Introduction

Obtaining an advance ruling helps the applicant in planning his activities which are liable for payment of GST, well in advance. It also brings certainty in determining the tax liability, as the ruling given by the Authority for Advance Ruling is binding on the applicant as well as Government authorities. Further, it helps in avoiding long drawn and expensive litigation at a later date. Seeking an advance ruling is inexpensive and the procedure is simple and expeditious. It thus provides certainty and transparency to a taxpayer with respect to an issue which may potentially cause a dispute with the tax administration. A legally constituted body called Authority for Advance Ruling (AAR) can give a binding ruling to an applicant who is a registered taxable person or is liable to be registered. The advance ruling given by the Authority can be appealed before an Appellate authority for Advance Ruling (AAAR). There are time lines prescribed for passing an order by AAR and by AAAR.

Concept of Advance Rulings under Revised Kyoto Convention of World Customs Organisation (WCO) and under WTO Agreement on Trade Facilitation

Standard 9.9 of the Revised Kyoto Convention, which is the International Convention on the Simplification and Harmonization of Customs procedures and was adopted in June, 1999 as a blueprint for modern and efficient Customs procedures in the 21st century, deals with Advance Rulings. It states as under:-

“The Customs shall issue binding rulings at the request of the interested person, provided that the customs have all the information they deem necessary”.

Further, the WTO Agreement on Trade Facilitation signed on 6 December, 2013 at Bali, Indonesia, under Article 3, makes it obligatory for the member countries to have mechanism of Advance Ruling.

The Article 3 of the Agreement on Trade Facilitation reads as under:-

ARTICLE 3: ADVANCE RULINGS

1. Each Member shall issue an advance ruling in a reasonable, time bound manner to an applicant that has submitted a written request containing all necessary information. If a Member declines to issue an advance ruling, it shall promptly notify the applicant in writing, setting out the relevant facts and the basis for its decision.

2. A Member may decline to issue an advance ruling to an applicant where the question raised in the application:

(a) is already pending in the applicant’s case before any governmental agency, appellate tribunal or court; or

(b) has already been decided by any appellate tribunal or court.

3. The advance ruling shall be valid for a reasonable period of time after its issuance unless the law, facts or circumstances supporting the original advance ruling have changed.

4. Where the Member revokes, modifies or invalidates the advance ruling, it shall provide written notice to the applicant setting out the relevant facts and the basis for its decision. Where a Member revokes, modifies or invalidates advance rulings with retroactive effect, it may only do so where the ruling was based on incomplete, incorrect, false or misleading information.

5. An advance ruling issued by a Member shall be binding on that Member in respect of the applicant that sought it. The Member may provide that the advance ruling be binding on the applicant.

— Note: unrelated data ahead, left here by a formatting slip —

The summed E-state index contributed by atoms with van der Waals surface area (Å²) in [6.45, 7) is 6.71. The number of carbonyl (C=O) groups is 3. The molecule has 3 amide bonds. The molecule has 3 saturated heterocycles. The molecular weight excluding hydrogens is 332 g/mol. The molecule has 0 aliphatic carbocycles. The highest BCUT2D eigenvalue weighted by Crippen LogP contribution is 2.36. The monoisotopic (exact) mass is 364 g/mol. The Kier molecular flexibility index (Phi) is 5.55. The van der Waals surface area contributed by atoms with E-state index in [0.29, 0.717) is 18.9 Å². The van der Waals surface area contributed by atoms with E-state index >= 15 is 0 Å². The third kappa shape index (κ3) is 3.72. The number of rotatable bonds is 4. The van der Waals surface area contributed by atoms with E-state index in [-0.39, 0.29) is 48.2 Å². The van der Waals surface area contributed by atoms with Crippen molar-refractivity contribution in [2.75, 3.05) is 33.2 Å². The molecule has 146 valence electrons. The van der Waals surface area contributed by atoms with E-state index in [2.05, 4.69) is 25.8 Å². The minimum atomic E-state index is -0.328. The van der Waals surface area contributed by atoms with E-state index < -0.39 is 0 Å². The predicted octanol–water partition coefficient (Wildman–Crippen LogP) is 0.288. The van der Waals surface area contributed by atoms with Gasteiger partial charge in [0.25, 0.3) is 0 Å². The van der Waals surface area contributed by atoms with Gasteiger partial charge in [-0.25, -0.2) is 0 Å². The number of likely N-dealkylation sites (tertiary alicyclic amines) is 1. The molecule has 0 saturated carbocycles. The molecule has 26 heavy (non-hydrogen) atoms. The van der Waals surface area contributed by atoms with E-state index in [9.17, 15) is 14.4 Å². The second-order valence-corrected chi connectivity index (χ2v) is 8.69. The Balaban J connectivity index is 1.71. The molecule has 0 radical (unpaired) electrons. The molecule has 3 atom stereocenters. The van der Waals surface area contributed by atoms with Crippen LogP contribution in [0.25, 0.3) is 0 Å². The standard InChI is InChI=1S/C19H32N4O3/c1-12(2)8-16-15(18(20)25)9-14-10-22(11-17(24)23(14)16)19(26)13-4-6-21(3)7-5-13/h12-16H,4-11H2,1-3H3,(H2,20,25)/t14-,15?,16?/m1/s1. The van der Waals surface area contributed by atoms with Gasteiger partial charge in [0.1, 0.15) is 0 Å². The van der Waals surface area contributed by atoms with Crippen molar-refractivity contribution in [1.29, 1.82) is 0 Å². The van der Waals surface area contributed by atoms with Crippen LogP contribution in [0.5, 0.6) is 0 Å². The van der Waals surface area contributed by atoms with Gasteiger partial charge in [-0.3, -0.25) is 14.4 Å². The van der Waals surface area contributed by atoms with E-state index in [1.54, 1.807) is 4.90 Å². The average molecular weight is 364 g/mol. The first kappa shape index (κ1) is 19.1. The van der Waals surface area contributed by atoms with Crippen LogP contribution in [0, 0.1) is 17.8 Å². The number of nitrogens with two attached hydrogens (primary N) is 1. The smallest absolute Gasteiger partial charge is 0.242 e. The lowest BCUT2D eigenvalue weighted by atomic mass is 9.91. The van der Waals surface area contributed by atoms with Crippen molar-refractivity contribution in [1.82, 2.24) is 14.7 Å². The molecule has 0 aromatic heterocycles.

6. Each Member shall publish, at a minimum:

(a) the requirements for the application for an advance ruling, including the information to be provided and the format;

(b) the time period by which it will issue an advance ruling; and

(c) the length of time for which the advance ruling is valid.

7. Each Member shall provide, upon written request of an applicant, a review of the advance ruling or the decision to revoke, modify or invalidate the advance ruling.

8. Each Member shall endeavour to make publicly available any information on advance rulings which it considers to be of significant interest to other interested parties, taking into account the need to protect commercially confidential information.

9. Definitions and scope:

(a) An advance ruling is a written decision provided by a Member to an applicant prior to the importation of a good covered by the application that sets forth the treatment that the Member shall provide to the good at the time of importation with regard to:

(i) the good’s tariff classification, and

(ii) the origin of the good.

(b) In addition to the advance rulings defined in subparagraph a,

Members are encouraged to provide advance rulings on:

(i) the appropriate method or criteria, and the application thereof, to be used for determining the customs value under a particular set of facts;

(ii) the applicability of the Member’s requirements for relief or exemption from customs duties;

(iii) the application of the Member’s requirements for quotas, including tariff quotas; and

(iv) any additional matters for which a Member considers it appropriate to issue an advance ruling.

(c) An applicant is an exporter, importer or any person with a justifiable cause or a representative thereof.

(d) A Member may require that an applicant have legal representation or registration in its territory. To the extent possible, such requirements shall not restrict the categories of persons eligible to apply for advance rulings, with particular consideration for the specific needs of small and medium sized enterprises. These requirements shall be clear and transparent and not constitute a means of arbitrary or unjustifiable discrimination.

Objectives for setting up Advance Ruling Authority

There is an Advance Ruling Authority at national level for Customs, Central Excise and Service tax laws. Several states also have Advance Ruling Authority. The broad objective for setting up such an authority is to:

i. provide certainty in tax liability in advance in relation to an activity proposed to be undertaken by the applicant;

ii. attract Foreign Direct Investment (FDI);

iii. reduce litigation;

iv. pronounce ruling expeditiously in transparent and inexpensive manner;

v. implement Standard 9.9 of Revised Kyoto Convention under WCO.

Composition of `Authority for advance ruling’ (AAR) and `Appellate authority for advance ruling’ (AAAR)

`Authority for advance ruling’ (AAR) shall comprise one member CGST and one member SGST. They will be appointed by the Central and State government respectively. Their qualification and eligibility condition for appointment will be prescribed in the Model GST Rules. (section 95)

`Appellate authority for advance ruling’ (AAAR) will hear appeal against advance ruling given by the AAR. This will comprise of two members namely Chief Commissioner of CGST designated by the Central Board Excise and Customs (CBEC) and Commissioner of SGST having jurisdiction over the applicant. (section 96)

There will be one AAR and AAAR for each State (sections 95 and 96).

Meaning of advance ruling

As per section 94 of Model CGST/SGST Law, ‘advance ruling‘ means a written decision provided by the authority to an applicant on matters or on questions as enumerated in section 97 (listed below) and appeals thereon (section 99):

(a) classification of any goods and/or services under the Act;